No one familiar with Mary Kenedi’s career will be surprised to find the name Bartók on her program. Rightly focusing attention on Bartók’s folk-inspired rhythms, she offers consistently animated performances of Roumanian Folk Dances,, Suite, Op. 14, Two Roumanian Dances Op. 8/a, Sonatina, Fifteen Hungarian Peasant Songs and the vituosic Allegro Barbaro.

W.  W.Littler, “The Toronto Star”

Mary Kenedi serves up some fine playing in this all-Bartók disc, featuring a handful of her compatriot’s best-known pieces. Kenedi’s readings stand up quite well alongside the competition, which includes the likes of S. Bishop and M. Perahia.

R. MacMillan, “Classical Music Magazine”

Béla Bartók: For Children
(1996 Reissue)


Volume I: Songs 1 – 40

Volume II: Songs 41 – 78

Mary Kenedi, a Toronto pianist has two albums containing some of Bartók’ lighter music. These are worthwhile offerings because Kenedi is one of the rare pianists who seems to realize that the music is light. The playing is a delight from beginning to end.

Kenedi’s playing of the 78 short pieces of Bartók’s “For Children” is better than any other performance or recording I’ve heard. The uncomplicated charm and happiness of her approach suits the music perfectly.

R. Todd, “The Ottawa Citizen”

Congratulations are in order for Mary Kenedi, who performs the 79 little piano pieces with which Béla Bartók helped revolutionize musical education… imaginative… wealth of harmonic novelty…ready to entice young ears end excite young fingers…A splendid piece of work all around.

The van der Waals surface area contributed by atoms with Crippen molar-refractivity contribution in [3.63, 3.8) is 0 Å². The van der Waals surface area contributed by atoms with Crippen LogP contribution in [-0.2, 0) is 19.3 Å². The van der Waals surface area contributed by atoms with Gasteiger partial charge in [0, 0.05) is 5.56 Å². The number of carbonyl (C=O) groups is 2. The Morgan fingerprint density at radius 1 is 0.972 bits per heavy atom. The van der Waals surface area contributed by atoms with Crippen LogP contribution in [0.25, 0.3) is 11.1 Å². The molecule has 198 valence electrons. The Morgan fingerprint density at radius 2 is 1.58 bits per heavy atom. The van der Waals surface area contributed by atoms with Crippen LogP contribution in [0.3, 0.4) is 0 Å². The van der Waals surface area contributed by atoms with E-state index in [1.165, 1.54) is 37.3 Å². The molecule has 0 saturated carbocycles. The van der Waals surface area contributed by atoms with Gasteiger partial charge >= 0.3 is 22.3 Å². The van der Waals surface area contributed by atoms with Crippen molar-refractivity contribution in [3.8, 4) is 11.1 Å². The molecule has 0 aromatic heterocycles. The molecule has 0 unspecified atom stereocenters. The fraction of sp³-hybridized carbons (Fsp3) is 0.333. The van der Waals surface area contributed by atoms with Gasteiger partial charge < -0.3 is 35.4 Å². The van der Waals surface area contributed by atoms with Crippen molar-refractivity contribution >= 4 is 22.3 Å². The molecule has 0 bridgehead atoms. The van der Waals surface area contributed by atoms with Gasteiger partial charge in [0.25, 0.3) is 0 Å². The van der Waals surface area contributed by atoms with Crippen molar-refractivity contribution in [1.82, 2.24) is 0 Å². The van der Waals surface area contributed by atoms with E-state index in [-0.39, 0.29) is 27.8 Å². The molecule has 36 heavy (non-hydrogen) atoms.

“The Toronto Star”

 She (M.K.) is to be commended for the professional polish as well as for her obvious sympathy for Bartók’s style. Even if you don’t have children to play this album for, you may find yourself listening to it again and again; the clarity and subtlety set a definite mood that are many more virtuosic recordings don’t come close to.


Mary Kenedi executes these pieces crisply and with insight. Her touch is bold and dynamic….gives these works that idiomatic inflection they deserve. The production is excellent.

“Music Magazine”

..performed by Mary Kenedi with such expression, that they not only appeal with their simplicity to children, but also to adults.…not every performer succeeds in bringing out these nuances. Mary Kenedi has succeeded on this record in adding great artistic achievement to the intended simplicity.

“Hungarian Life” 

Mary Kenedi has the combination of musicianship and of insight into the national character of Béla Bartók’s settings of Hungarian and Slovakian folk songs.

Kenedi presents these little gems genuinely as music, playing them with a lyricism and nuance that contrast markedly with the aggressive brittleness and percussiveness which most pianist inflict of any of Bartók’s piano works.   …few pianists, especially in North America, can seem to demonstrate such affinity for the music.

The quality of the recorded sound is pleasingly resonant and life-like.